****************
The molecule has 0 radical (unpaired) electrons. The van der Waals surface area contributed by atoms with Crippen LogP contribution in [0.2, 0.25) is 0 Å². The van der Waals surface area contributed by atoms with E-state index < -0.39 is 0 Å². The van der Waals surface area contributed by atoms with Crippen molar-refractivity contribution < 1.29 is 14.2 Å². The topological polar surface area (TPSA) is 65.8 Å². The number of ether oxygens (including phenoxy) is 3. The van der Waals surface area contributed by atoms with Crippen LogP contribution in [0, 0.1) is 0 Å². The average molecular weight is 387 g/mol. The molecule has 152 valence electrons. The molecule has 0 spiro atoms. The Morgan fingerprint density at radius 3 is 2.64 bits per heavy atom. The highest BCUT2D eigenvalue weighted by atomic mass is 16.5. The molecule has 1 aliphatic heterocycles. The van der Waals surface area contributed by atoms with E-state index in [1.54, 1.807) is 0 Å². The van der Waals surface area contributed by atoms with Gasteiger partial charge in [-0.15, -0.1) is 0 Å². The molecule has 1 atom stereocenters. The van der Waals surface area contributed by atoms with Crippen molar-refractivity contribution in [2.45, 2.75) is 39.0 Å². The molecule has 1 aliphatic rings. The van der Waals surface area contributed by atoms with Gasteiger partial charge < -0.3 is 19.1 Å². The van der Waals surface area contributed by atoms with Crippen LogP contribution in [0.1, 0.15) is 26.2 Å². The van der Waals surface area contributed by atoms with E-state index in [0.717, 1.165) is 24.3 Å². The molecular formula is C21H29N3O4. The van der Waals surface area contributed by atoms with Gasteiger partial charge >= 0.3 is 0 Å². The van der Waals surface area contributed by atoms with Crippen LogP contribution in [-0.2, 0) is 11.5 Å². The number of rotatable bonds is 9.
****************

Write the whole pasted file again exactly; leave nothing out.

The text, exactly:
The molecule has 0 radical (unpaired) electrons. The van der Waals surface area contributed by atoms with Crippen LogP contribution in [0.2, 0.25) is 0 Å². The van der Waals surface area contributed by atoms with E-state index < -0.39 is 0 Å². The van der Waals surface area contributed by atoms with Crippen molar-refractivity contribution < 1.29 is 14.2 Å². The topological polar surface area (TPSA) is 65.8 Å². The number of ether oxygens (including phenoxy) is 3. The van der Waals surface area contributed by atoms with Crippen LogP contribution in [0, 0.1) is 0 Å². The average molecular weight is 387 g/mol. The molecule has 152 valence electrons. The molecule has 0 spiro atoms. The Morgan fingerprint density at radius 3 is 2.64 bits per heavy atom. The highest BCUT2D eigenvalue weighted by atomic mass is 16.5. The molecule has 1 aliphatic heterocycles. The van der Waals surface area contributed by atoms with E-state index in [1.54, 1.807) is 0 Å². The van der Waals surface area contributed by atoms with Gasteiger partial charge in [-0.15, -0.1) is 0 Å². The molecule has 1 atom stereocenters. The van der Waals surface area contributed by atoms with Crippen molar-refractivity contribution in [2.45, 2.75) is 39.0 Å². The molecule has 1 aliphatic rings. The van der Waals surface area contributed by atoms with Gasteiger partial charge < -0.3 is 19.1 Å². The van der Waals surface area contributed by atoms with Crippen LogP contribution in [0.1, 0.15) is 26.2 Å². The van der Waals surface area contributed by atoms with E-state index in [0.717, 1.165) is 24.3 Å². The molecular formula is C21H29N3O4. The van der Waals surface area contributed by atoms with Gasteiger partial charge >= 0.3 is 0 Å². The van der Waals surface area contributed by atoms with Crippen LogP contribution in [-0.2, 0) is 11.5 Å². The number of rotatable bonds is 9.